Take part in the OPAL water survey and help scientists learn more about how polluted our lakes and ponds are - something we know surprisingly little about.

  • Anglers taking part in a river monitoring workshop
    Riverfly Monitoring Initiative

    Anglers and other groups interested in conserving river environments can help by monitoring the quality of their local waters. Find out about the initiative and how to join.

  • A twig with yellow Xanthoria and grey Physcia - both pollution tolerant lichens
    OPAL air survey

    Find out how much pollution there is in your local area by looking for lichens, which are natural indicators of air pollution.

  • Participants in the OPAL earthworm survey look for British earthworms in the park
    OPAL earthworm survey

    Earthworms play a vital role in recycling plant nutrients and aerating the soil, but scientists still have a lot to learn about them. Help them find out more by joining the earthworm hunt in your local park or garden.

  • Stag beetle, Lucanus cervus
    Great Stag Hunt

    The stag beetle is a protected species in the UK, following its extinction in many European countries.  Help find out if its numbers are stable in the UK by joining the Great Stag Hunt.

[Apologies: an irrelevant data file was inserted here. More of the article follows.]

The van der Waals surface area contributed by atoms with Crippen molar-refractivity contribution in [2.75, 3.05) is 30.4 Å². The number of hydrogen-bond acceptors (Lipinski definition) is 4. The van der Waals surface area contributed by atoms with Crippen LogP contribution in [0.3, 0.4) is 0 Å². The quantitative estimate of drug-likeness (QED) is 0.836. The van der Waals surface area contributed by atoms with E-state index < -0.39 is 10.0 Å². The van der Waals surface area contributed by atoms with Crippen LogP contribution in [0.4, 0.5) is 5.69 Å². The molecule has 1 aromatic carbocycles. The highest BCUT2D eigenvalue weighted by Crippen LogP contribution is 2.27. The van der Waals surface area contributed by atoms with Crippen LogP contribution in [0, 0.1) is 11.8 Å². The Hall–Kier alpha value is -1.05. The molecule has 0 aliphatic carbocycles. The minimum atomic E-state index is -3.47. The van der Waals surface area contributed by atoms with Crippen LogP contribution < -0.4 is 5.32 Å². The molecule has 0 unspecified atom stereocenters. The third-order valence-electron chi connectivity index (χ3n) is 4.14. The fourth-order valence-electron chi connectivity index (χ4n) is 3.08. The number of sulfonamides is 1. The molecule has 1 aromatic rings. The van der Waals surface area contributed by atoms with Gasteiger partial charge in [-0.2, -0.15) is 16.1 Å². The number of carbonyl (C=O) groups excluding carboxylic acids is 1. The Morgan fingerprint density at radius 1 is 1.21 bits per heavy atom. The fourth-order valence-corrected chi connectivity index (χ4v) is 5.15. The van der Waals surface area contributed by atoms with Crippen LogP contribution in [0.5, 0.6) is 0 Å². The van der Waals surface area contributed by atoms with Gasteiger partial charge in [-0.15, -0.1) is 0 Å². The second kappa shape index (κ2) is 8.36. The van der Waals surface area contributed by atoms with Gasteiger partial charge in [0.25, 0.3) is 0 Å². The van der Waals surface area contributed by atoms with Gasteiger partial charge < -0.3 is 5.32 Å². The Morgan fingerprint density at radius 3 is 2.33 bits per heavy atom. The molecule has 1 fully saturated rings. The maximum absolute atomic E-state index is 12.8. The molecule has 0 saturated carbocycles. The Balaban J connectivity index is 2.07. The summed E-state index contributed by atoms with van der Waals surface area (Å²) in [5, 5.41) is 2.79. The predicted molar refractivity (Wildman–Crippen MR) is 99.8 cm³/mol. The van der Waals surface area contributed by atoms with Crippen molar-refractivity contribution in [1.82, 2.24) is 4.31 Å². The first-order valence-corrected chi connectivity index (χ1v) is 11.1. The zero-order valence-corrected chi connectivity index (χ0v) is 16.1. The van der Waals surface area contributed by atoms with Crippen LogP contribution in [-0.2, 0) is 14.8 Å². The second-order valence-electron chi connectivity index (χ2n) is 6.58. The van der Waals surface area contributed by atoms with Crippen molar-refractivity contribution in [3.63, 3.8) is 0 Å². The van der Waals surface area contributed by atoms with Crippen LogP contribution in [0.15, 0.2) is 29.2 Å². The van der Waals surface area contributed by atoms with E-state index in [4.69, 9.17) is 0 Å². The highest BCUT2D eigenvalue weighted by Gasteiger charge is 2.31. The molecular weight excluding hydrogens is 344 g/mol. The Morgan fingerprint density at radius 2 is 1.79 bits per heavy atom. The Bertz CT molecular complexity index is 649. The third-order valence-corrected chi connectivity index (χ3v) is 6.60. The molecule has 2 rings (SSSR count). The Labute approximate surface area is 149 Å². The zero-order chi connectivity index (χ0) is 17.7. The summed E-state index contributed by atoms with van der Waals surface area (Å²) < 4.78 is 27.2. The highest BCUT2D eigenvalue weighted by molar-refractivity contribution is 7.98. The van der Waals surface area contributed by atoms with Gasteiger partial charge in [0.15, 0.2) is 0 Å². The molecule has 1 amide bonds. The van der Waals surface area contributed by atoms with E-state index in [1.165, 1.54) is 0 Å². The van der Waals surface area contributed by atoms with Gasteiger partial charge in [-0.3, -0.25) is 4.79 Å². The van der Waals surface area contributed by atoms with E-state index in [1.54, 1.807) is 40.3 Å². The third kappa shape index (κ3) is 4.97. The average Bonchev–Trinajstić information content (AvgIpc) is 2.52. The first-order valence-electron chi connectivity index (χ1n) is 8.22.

• Oil beetle photographed in Cornwall by NaturePlus user silverkaylah
    Oil beetle survey

    Oil beetles are under threat in the UK and have been identified as priorities for conservation action. Help conservation efforts by recording your sightings.

  • Rosemary leaf beetle, Chrysolina americana
    Plant pest surveys

    The Royal Horticultural Society wants you to help track 4 invasive insect species that are pests of British plants.  

  • A hawker dragonfly at rest in the Natural History Museum's Wildlife Garden
    Dragonfly Recording Network

    The dragonfly fauna of Britain is changing. Help the British Dragonfly Society gather up-to-date information about the distribution of British dragonflies and damselflies by recording species in your area.

  • Hazel dormouse, Muscardinus avellanarius
    Great Nut Hunt

    Britain’s only native dormouse species, the hazel dormouse, is now rare in the UK. By searching for nibbled hazel nuts you could help identify woods where they still occur.

  • Harlequin ladybird, Harmonia axyridis
    The harlequin ladybird survey